ACLU Says Cosmetic Changes to the Patriot Act Hollow, Measures Approved by the House Fail to Protect American Liberty and Privacy

March 7, 2006 12:00 am

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WASHINGTON – As the House of Representatives approved a final set of amendments to the fundamentally flawed bill to reauthorize the expiring provisions of the Patriot Act, the American Civil Liberties Union expressed disappointment that the small package of amendments failed to protect the liberty and privacy of ordinary Americans. These amendments and the reauthorization bill passed the Senate last week without the changes needed to ensure these extraordinary powers are focused on suspected foreign terrorists and not innocent people. The House approved the flawed conference report last December.

Even some proponents of the compromise agree that more needs to be done to restore checks and balances. Yesterday, Senator Arlen Specter (R-PA) and a bipartisan group of senators introduced legislation to require judicial review of the National Security Letters powers made more coercive and punitive under the reauthorization. The ACLU applauded recognition that the Patriot Act remains severely flawed and needs to be fixed in more significant ways than the cosmetic changes approved this month. In fact, the ACLU opposed passage of S.2271 because it imposed additional restrictions on the First Amendment rights of those who receive demands of financial, medical, library or other sensitive records, among other problems in the bill.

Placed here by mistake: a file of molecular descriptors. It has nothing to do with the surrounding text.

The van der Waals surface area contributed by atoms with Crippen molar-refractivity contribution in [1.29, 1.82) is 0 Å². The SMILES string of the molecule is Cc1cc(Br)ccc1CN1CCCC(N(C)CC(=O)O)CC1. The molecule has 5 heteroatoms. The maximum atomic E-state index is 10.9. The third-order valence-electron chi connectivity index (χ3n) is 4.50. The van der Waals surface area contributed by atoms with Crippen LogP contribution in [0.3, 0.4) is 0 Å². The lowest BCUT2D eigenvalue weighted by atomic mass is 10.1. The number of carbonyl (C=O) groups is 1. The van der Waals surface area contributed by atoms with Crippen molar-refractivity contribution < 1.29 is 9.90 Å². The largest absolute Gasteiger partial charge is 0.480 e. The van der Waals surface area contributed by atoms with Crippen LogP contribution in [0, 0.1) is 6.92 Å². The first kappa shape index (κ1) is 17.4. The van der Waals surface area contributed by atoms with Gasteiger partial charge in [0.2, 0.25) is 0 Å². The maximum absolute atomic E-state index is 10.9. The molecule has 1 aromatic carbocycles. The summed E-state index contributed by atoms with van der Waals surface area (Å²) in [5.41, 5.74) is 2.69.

The following can be attributed to Caroline Fredrickson, Director of the ACLU Washington Legislative Office:

“Today’s vote failed the American people and the Constitution. Proponents of the law claim that the reauthorization achieves key ‘civil liberties protections,’ but the facts don’t match the rhetoric. The Patriot Act could have been reformed to protect our security and liberty by focusing the resources on suspected foreign terrorists but, at the Bush administration’s insistence, Congress chose to ignore common sense reforms in favor of cosmetic changes.

“Although the debate about this reauthorization is finished, the fight to balance our security with liberty is far from over. We applaud those lawmakers, from both sides of the aisle and in both chambers, who stood firmly in their commitment to the fundamental freedoms protected by the Constitution. Congress must continue to work to reform the Patriot Act until it is actually more protective of our civil liberties. Our elected representatives should listen to the millions of Americans who demand that we both safe and free, rather than pay heed to partisans in the administration opposed to modest reform.”

To read more about the ACLU’s concerns with the Patriot Act, go to:

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